The images you'll see as you scroll down to the current text are all part of the story telling in my novel, Realms of Gold:Ritual to Romance.

Bianca Caldwell, pen name, Bianca Fiore, is a writer for an art magazine. In each of her monthly stories she describes an object used in ancient ritual.

Ancient Bee Goddess

The bee, found in Ancient Near East and Aegean cultures, was believed to be the sacred insect that bridged the natural world to the underworld.

Gold plaques embossed with winged bee goddesses, perhaps the Thriai, found at Camiros Rhodes, dated to 7th century BCE (British Museum)
The bee was an emblem of Potnia, the Minoan-Mycenaean "Mistress", also referred to as "The Pure Mother Bee". Her priestesses received the name of "Melissa" ("bee"). In addition, priestesses worshiping Artemis and Demeter were called "Bees". Appearing in tomb decorations, Mycenaean tholos tombs were shaped as beehives. The Delphic priestess is often referred to as a bee, and Pindar notes that she remained "the Delphic bee" long after Apollo had usurped the ancient oracle and shrine.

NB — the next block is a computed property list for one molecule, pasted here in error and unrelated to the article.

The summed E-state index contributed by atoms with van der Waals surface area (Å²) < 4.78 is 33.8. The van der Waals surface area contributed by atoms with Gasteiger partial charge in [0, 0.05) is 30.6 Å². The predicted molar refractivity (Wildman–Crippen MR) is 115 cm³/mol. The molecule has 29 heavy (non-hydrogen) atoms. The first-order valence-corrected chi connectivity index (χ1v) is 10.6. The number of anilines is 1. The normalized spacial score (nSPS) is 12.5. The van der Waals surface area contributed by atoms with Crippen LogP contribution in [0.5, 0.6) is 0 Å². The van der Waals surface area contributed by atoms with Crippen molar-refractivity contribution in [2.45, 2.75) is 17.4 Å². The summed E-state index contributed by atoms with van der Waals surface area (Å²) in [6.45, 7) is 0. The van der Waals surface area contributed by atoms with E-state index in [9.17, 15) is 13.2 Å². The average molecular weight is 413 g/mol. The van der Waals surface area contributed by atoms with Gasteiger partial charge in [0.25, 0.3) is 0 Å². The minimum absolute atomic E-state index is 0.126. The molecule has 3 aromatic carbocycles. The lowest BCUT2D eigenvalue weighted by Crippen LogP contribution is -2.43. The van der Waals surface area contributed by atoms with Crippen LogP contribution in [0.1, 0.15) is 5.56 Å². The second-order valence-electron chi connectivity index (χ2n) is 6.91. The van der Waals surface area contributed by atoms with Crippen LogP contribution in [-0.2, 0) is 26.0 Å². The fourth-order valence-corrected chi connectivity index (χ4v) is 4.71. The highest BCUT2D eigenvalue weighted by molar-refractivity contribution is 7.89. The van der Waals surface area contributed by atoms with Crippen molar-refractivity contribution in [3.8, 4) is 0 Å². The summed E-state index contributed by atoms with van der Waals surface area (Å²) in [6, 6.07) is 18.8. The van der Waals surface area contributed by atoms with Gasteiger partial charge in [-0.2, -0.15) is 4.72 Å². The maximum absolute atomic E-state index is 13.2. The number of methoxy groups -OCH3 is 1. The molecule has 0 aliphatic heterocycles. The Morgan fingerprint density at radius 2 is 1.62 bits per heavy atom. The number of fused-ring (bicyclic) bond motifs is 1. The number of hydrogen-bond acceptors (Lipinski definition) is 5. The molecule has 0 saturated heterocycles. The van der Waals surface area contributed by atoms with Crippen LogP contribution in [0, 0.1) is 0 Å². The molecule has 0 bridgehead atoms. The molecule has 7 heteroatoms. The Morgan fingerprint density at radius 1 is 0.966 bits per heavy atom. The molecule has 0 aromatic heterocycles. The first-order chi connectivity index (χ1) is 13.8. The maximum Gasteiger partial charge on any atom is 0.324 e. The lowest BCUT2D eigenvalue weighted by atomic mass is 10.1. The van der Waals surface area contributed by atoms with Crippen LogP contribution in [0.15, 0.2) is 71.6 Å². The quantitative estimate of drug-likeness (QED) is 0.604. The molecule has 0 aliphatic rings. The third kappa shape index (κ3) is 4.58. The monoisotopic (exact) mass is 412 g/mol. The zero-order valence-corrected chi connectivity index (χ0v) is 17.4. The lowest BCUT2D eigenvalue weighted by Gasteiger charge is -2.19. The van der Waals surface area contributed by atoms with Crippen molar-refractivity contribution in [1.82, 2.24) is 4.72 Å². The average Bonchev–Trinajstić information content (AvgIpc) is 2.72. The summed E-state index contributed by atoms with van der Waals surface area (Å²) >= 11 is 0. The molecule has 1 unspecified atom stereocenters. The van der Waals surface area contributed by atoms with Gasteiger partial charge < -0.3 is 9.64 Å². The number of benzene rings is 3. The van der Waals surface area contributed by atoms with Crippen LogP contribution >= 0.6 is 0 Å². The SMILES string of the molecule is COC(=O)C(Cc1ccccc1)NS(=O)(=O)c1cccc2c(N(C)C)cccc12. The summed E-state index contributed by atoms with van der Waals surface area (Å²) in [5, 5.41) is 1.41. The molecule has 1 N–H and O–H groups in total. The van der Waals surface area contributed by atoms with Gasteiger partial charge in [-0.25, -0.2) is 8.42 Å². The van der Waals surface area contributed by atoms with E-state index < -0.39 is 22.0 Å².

Greek Bee Fibula, 4th century BC The bee, found in the artifacts of Ancient

"The Delphic priestess in historical times chewed a laurel leaf," Harrison noted, "but when she was a Bee surely she must have sought her inspiration in the honeycomb.

Minoan Golden Bee. In Crete the Bee Goddess was worshiped. The Priestesses would wear wings and dance about in worship of the Great Mother.

Gold signet ring found in a tomb at Isopata, in the vicinity of Knossos. On the bezel is a representation of ecstatic ritual dance ceremony of adoration by women standing in a field of crocuses. They and the goddess appear to have the heads of bees. The smaller figure is considered to be a goddess descending from the sky. On the ground, the signs of an eye and snakes can also be seen. LM II period (15th century B.C.).